National Savings and Investments has increased rates on some of its savings accounts for the third time in four months.
Over the course of two rises towards the end of last year, the Treasury-backed bank upped the rate on its Direct Saver and Income Bonds from 0.1 per cent to 0.35 per cent.
As of today, both deals have been increased by a further 0.15 percentage points to 0.5 per cent.
Roughly 650,000 savers stand to benefit from the rate rise based on NS&I latest figures.
NS&I is hoping that the rate rise will help it to meet its annual Net Financing target for 2021-22 of £6billion, in a range of £3bn to £9bn
Anna Bowes, co-founder of Savings Champion said: ‘I expect NS&I savers will have a mixed reaction to this news – especially those who struggled to withdraw their cash when the rates fell to rock bottom levels back in November 2020.
‘But at this new level, the accounts are fairly competitive again, following an initial increase in December last year after the first Bank of England base rate rise – so they are bound to attract savers back – especially those with more than the Financial Services Compensation Scheme protection limit of £85,000.’
NS&I is currently on track to fall short of its annual fundraising target set by the Treasury for this financial year and is upping its rates in a bid to attract more cash from savers.
Ian Ackerley, chief executive of NS&I said: ‘The new interest rates will ensure that our products are priced in line with the broader savings sector.
‘The increase will also help us to meet our annual Net Financing target for 2021-22 of £6billion, in a range of £3billion to £9billion.’
However, reaching its annual target will be a tall order based on its performance in the first half of this financial year.
Between 1 April and 30 September last year, NS&I savers deposited a net £600million – just 10 per cent of the £6billion target.
However, an additional £1.6 billion has been deposited into NS&I by savers between the start of October and end of December, according to Bank of England figures.
James Blower, head of digital at Moneyfacts said: ‘NS&I will be close to getting to the £3billion bottom end of the range at the end of March.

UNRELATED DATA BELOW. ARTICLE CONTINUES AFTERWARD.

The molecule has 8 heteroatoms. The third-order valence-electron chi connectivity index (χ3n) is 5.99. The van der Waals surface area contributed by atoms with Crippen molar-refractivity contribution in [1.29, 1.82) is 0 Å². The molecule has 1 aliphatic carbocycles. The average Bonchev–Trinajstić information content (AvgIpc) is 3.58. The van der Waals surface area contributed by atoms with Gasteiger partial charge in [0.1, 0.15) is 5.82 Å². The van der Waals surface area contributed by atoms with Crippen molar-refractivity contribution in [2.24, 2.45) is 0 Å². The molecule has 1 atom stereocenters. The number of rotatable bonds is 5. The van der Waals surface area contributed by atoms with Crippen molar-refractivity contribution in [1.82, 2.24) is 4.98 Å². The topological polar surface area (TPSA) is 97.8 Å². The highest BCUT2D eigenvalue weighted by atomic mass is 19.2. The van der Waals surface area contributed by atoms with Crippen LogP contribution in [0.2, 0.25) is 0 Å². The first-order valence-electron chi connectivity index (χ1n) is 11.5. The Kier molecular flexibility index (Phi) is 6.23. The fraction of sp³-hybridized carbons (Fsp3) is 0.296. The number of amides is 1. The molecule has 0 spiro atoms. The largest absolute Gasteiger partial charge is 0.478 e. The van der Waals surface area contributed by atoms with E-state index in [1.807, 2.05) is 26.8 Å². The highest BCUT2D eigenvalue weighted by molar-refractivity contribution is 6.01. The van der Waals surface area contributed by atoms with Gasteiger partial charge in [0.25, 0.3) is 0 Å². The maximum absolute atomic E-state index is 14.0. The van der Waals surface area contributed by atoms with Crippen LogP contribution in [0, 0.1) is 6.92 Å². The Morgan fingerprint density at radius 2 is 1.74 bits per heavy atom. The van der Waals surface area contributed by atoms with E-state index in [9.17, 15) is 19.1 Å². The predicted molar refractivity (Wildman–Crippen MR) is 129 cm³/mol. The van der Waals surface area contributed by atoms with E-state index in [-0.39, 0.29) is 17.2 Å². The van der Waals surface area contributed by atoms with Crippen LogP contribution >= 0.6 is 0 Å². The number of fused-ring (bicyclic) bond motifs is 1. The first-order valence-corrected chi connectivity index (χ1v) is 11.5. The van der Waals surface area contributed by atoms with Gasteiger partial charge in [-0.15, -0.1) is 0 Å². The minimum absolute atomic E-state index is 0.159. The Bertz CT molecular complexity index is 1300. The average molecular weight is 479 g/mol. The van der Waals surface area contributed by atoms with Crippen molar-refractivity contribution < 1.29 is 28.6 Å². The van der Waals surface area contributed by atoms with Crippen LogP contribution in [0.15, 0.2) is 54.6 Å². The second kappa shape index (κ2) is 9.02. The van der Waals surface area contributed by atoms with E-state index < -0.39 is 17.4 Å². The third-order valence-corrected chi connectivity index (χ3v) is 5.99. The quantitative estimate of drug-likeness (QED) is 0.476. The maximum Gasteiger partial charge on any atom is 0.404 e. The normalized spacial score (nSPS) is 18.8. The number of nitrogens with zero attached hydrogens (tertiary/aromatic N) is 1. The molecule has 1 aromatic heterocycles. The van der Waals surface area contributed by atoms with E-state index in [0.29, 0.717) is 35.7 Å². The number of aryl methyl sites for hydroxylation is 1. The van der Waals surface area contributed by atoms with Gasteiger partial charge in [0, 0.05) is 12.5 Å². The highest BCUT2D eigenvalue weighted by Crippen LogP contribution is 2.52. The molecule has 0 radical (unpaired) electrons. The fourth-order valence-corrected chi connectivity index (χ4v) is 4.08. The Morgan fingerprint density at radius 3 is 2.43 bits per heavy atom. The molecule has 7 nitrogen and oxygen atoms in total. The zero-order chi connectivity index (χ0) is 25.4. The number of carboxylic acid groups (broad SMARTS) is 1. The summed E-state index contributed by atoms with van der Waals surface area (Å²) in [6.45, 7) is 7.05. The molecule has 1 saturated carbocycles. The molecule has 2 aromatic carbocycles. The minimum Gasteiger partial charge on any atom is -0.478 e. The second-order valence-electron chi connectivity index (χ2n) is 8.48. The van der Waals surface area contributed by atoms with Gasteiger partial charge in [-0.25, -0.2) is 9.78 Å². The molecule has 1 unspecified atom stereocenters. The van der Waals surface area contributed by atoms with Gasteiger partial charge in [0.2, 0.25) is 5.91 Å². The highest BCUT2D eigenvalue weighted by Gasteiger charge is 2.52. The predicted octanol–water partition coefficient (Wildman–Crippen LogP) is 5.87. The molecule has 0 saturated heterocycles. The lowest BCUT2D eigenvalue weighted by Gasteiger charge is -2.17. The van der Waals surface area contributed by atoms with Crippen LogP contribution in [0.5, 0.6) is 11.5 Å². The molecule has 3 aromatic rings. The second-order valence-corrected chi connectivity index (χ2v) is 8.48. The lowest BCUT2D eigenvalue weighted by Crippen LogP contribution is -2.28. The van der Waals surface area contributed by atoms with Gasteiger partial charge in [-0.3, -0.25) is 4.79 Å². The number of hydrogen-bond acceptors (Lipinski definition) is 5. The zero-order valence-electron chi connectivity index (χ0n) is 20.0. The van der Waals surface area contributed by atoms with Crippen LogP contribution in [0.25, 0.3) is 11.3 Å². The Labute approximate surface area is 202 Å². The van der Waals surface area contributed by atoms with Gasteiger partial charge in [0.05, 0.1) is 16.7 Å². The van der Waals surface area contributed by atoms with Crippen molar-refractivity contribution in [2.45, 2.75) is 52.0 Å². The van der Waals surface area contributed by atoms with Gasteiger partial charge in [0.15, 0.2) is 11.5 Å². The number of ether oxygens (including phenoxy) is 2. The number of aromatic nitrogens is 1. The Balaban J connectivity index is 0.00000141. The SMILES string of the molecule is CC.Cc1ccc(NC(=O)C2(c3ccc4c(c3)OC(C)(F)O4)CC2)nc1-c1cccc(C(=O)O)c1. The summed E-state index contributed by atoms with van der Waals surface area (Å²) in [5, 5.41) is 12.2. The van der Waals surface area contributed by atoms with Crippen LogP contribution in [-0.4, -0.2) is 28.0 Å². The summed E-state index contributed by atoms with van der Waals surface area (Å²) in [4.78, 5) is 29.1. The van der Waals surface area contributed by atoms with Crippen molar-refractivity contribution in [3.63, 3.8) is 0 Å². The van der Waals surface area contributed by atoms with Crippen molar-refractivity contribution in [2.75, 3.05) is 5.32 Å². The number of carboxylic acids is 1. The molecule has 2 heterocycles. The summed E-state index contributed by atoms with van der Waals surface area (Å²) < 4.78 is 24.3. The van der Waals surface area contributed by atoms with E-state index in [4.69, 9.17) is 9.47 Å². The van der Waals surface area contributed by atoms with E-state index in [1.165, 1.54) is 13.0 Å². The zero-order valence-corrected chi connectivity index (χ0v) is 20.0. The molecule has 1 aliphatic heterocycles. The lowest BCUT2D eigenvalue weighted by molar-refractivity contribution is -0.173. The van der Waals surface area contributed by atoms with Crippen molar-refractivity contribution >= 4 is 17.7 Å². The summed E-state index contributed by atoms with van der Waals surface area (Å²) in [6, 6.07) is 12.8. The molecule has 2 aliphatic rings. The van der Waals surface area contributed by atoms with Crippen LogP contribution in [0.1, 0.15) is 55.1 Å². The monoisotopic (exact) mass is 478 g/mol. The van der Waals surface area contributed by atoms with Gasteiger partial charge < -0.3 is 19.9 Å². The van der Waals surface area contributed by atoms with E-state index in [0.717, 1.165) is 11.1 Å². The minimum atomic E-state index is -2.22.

‘However, with rates nudging up elsewhere, and inflows to premium bonds slowing, I suspect they’ve seen it will be tight and have moved quickly to try to shore it up.’
Will the rate rise attract savers to join?
NS&I will likely be hoping its established name and today’s rate rise will be enough to lure savers away from the big banks.
As many as 62 per cent of total savings are in easy-access accounts, according to analysis by Paragon bank, with a worrying 71 per cent of these easy access balances earning a rate of 0.1 per cent or less.
Given that personal savings at the end of last year totaled £1.755trillion, according to Bank of England data, this means there is considerable cash lingering in these subpar savings accounts.
NS&I new rates will also be particularly attractive to savers with a lot of cash to stash away.
This is because savers can hold up to £1million in Income Bonds and £2million in the Direct Saver, all of which is protected by the Treasury.
This is much more than the £85,000 FSCS protection afforded per individual by most banks and building societies .
The number of easy-access accounts with balances of £100,000 or more now account for a record 2 per cent of the easy-access market, according to Paragon Bank – up from 1.8 per cent in October 2020 and 1.6 per cent in October 2019.
However, James Blower is doubtful that the move will have the desired impact.
‘I think the move will help retain savers that are still there, but it won’t be enough to entice savers back who have left,’ said Blower.
‘There are still better offers to be had elsewhere and NS&I did significant damage to its brand with both the rate cuts of November 2020 and the poor levels of customer service it has offered around that period and since.
‘A simple review of any ratings site or savings forum shows the level of anger felt by savers towards them and that will take significant change and time to reverse.’
How do NS&I’s new savings rates compare?
Both NS&I direct saver and Income bonds allow savers to withdraw cash freely, as and when they wish.
As easy access deals go, it is comfortably ahead of the market average rate of 0.21 per cent according to the latest Moneyfacts data.
However, it also falls a long way short of the market leading easy-access deals.
Aldermore’s Double Access account pays 0.75 per cent, albeit limiting savers to just two withdrawals each year.
For a saver requiring greater freedom flexibility, Investec’s Online Flexi Saver pays 0.71 per cent, with no curbs on savers freedoms when it comes to withdrawing their cash.
The gap may sound slight to some, but for those saving large amounts, it could make a meaningful difference.
For example, someone depositing £50,000 in one of NS&I’s 0.5 per cent accounts will earn £250 in interest whilst someone depositing the same amount in Aldermore Double Access account could expect to earn £375 in interest.
‘Although the rates are competitive, better easy access accounts, paying over 0.70 per cent can be found elsewhere,’ says Bowes.
‘With inflation soaring, every penny in additional interest earned is important to at least mitigate the damaging effect that the rapidly rising cost of living can have.’
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